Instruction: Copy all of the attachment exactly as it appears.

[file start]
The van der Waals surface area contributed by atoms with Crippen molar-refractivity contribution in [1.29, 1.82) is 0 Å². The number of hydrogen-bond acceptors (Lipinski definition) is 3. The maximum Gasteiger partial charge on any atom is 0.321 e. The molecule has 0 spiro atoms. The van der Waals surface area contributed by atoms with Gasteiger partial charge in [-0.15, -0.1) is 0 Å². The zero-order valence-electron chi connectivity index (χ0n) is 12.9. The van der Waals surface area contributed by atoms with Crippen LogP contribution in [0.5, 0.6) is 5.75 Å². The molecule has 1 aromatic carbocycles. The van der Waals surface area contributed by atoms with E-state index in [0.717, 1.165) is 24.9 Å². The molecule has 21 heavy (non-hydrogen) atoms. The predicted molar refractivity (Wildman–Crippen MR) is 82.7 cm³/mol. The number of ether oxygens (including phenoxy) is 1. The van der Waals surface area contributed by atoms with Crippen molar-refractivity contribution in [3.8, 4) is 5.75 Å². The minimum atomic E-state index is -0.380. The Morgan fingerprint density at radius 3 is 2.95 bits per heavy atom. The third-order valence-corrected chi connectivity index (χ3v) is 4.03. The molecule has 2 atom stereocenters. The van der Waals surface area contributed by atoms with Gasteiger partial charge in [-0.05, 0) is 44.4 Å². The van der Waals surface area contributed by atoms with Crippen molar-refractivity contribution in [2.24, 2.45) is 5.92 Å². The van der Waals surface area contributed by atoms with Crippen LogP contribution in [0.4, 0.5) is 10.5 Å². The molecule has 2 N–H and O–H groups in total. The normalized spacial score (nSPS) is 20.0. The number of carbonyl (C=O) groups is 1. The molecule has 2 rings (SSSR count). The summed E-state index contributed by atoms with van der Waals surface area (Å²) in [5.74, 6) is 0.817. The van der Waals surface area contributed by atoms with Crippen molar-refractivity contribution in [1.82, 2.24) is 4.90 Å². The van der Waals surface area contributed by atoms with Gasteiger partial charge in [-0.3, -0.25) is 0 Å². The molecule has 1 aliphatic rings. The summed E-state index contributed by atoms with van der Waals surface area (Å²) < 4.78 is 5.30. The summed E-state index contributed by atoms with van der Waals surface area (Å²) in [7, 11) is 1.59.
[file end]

The van der Waals surface area contributed by atoms with Crippen molar-refractivity contribution in [1.29, 1.82) is 0 Å². The number of hydrogen-bond acceptors (Lipinski definition) is 3. The maximum Gasteiger partial charge on any atom is 0.321 e. The molecule has 0 spiro atoms. The van der Waals surface area contributed by atoms with Gasteiger partial charge in [-0.15, -0.1) is 0 Å². The zero-order valence-electron chi connectivity index (χ0n) is 12.9. The van der Waals surface area contributed by atoms with Crippen LogP contribution in [0.5, 0.6) is 5.75 Å². The molecule has 1 aromatic carbocycles. The van der Waals surface area contributed by atoms with E-state index in [0.717, 1.165) is 24.9 Å². The molecule has 21 heavy (non-hydrogen) atoms. The predicted molar refractivity (Wildman–Crippen MR) is 82.7 cm³/mol. The number of ether oxygens (including phenoxy) is 1. The van der Waals surface area contributed by atoms with Crippen molar-refractivity contribution in [3.8, 4) is 5.75 Å². The minimum atomic E-state index is -0.380. The Morgan fingerprint density at radius 3 is 2.95 bits per heavy atom. The third-order valence-corrected chi connectivity index (χ3v) is 4.03. The molecule has 2 atom stereocenters. The van der Waals surface area contributed by atoms with Gasteiger partial charge in [-0.05, 0) is 44.4 Å². The van der Waals surface area contributed by atoms with Crippen molar-refractivity contribution in [2.24, 2.45) is 5.92 Å². The van der Waals surface area contributed by atoms with Crippen LogP contribution in [0.4, 0.5) is 10.5 Å². The molecule has 2 N–H and O–H groups in total. The normalized spacial score (nSPS) is 20.0. The number of carbonyl (C=O) groups is 1. The molecule has 2 rings (SSSR count). The summed E-state index contributed by atoms with van der Waals surface area (Å²) in [5.74, 6) is 0.817. The van der Waals surface area contributed by atoms with Crippen molar-refractivity contribution in [1.82, 2.24) is 4.90 Å². The van der Waals surface area contributed by atoms with Gasteiger partial charge in [-0.3, -0.25) is 0 Å². The molecule has 1 aliphatic rings. The summed E-state index contributed by atoms with van der Waals surface area (Å²) < 4.78 is 5.30. The summed E-state index contributed by atoms with van der Waals surface area (Å²) in [7, 11) is 1.59.